Health Minister Vaughan Gething told ITV Wales: "If we don't take action now, we'll see further community spread, more people being infected with coronavirus and that is more likely to lead to people in the greatest risk of harm being infected.
"It does appear that part of the reason that is driving this increase is people returning from travel in mainland Europe, but it's largely about the failure to respect the measures on social distancing and people mixing in much larger numbers in other people's homes - that's why we've had to bring to an end the extended household arrangements because that's the biggest risk factor for the spread of coronavirus."
What about the rest of the UK?
Across the UK, there were 2,988 new cases in the 24 hours to 9am on Sunday - the highest number since May.
That includes 208 new cases in Scotland, its biggest daily increase for more than 17 weeks.
Meanwhile 106 people tested positive in Northern Ireland, its highest figure since April.
UK health secretary Matt Hancock has said he is "concerned".
Despite more coronavirus testing being carried out, Mr Hancock said the proportion of positive tests was increasing.
Mr Hancock said the increase in cases was "predominantly amongst young people" but that this would in turn lead to a rise across the population as a whole.
What should we all be doing to keep cases numbers low?
Although many aspects of lockdown have been eased, there are a number of restrictions still in place which are aimed at reducing transmission.
In Wales, groups of no more than 30 can meet outdoors, and social distancing must be maintained.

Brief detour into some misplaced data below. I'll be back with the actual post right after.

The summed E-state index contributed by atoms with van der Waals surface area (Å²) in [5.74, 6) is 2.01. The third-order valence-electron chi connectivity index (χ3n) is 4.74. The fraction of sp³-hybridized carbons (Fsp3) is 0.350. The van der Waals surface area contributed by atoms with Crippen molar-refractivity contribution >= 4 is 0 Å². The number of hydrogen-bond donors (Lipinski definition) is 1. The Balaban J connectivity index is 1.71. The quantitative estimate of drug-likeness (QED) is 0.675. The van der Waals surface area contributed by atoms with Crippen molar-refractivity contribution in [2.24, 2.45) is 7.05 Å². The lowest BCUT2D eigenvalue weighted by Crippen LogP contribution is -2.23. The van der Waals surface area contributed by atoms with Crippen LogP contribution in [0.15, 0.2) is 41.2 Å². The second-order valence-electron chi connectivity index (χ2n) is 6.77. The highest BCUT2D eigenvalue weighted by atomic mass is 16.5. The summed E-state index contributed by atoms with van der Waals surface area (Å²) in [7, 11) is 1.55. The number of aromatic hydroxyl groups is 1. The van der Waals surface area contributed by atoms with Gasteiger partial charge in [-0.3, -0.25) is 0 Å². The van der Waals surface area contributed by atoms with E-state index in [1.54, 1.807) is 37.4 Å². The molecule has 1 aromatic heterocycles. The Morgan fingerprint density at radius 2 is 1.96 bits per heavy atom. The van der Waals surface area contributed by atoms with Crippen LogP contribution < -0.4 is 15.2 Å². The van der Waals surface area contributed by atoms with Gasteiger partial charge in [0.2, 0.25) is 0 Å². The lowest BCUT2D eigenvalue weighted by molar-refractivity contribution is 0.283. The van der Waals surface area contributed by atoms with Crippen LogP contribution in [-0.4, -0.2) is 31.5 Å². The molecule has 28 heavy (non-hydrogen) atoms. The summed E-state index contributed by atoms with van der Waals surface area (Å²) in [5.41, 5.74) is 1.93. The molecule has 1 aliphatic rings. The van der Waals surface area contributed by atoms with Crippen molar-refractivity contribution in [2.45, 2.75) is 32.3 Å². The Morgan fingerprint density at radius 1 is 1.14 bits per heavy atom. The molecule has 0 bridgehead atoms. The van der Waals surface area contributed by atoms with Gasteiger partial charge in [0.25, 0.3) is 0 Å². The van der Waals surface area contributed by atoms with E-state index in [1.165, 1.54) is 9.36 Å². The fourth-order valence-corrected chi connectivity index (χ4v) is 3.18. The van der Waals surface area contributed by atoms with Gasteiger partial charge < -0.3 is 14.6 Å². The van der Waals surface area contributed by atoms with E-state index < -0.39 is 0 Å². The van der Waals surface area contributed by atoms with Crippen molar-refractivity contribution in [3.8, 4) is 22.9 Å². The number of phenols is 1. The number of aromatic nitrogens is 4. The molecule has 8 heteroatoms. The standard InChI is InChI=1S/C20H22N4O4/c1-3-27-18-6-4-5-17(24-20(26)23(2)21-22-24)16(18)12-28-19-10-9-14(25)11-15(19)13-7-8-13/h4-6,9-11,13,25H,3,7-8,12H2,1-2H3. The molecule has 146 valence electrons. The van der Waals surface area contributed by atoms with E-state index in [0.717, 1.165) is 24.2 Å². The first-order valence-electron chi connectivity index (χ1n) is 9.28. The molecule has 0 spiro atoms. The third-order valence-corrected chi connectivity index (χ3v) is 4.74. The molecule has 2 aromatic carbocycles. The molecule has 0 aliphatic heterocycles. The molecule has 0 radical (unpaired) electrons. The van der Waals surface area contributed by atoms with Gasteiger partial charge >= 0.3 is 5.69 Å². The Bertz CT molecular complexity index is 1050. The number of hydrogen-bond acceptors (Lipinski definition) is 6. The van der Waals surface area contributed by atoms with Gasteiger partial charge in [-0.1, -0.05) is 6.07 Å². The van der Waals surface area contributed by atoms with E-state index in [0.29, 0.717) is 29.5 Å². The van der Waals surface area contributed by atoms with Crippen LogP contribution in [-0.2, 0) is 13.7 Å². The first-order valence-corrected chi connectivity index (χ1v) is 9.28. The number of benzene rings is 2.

According to the Welsh Government, people should also not meet indoors with anyone who is not a member of their household, or their extended household, "unless they have a good reason."
As Dr Stanton points out, the measures we adopted during lockdown were effective at reducing the number of cases of the virus. Reintroducing some of them could be the only solution if cases continue to rise.
"The things we all know from lockdown work - keeping distance, not being close to others indoors, wearing masks", he told ITV Wales.
"If cases start going up again, without an effective vaccine or treatment, the only solution is to start bringing those measures back in".
Is this the beginning of a second wave?
"I suspect it may well be", Dr Stanton told ITV Wales.
"The more you lift lockdown, the more the virus starts to spread. If we lift lockdown more, the virus will spread more. So really, it's up to our behaviour and the test, track and trace system. A really robust testing system means you can get on top of these smaller outbreaks before they spread. Those factors will determine how severe this increase is.
"We also know the virus spreads better in winter - partly because it survives better in the cold, and we are more likely to be indoors when the weather is colder, therefore putting ourselves at higher risk."So we could absolutely be looking at the second wave."
Dr Giri Shankar, on the other hand, believes it is difficult to "categorically say" whether or not this is the beginning of a second wave. But he said the case numbers suggest "there is a curve taking off."
"At the moment, I think we should take this as an early warning sign", he told ITV Wales.
"It is a sign to suggest that coronavirus hasn't gone away, it is also a sign to suggest that it is not sufficient if only a few people follow the rules.
"Everybody should follow the rules, and we should do so for a continued, sustained period of time. It's no good just doing this for a week or a month, we need to keep doing this consistently."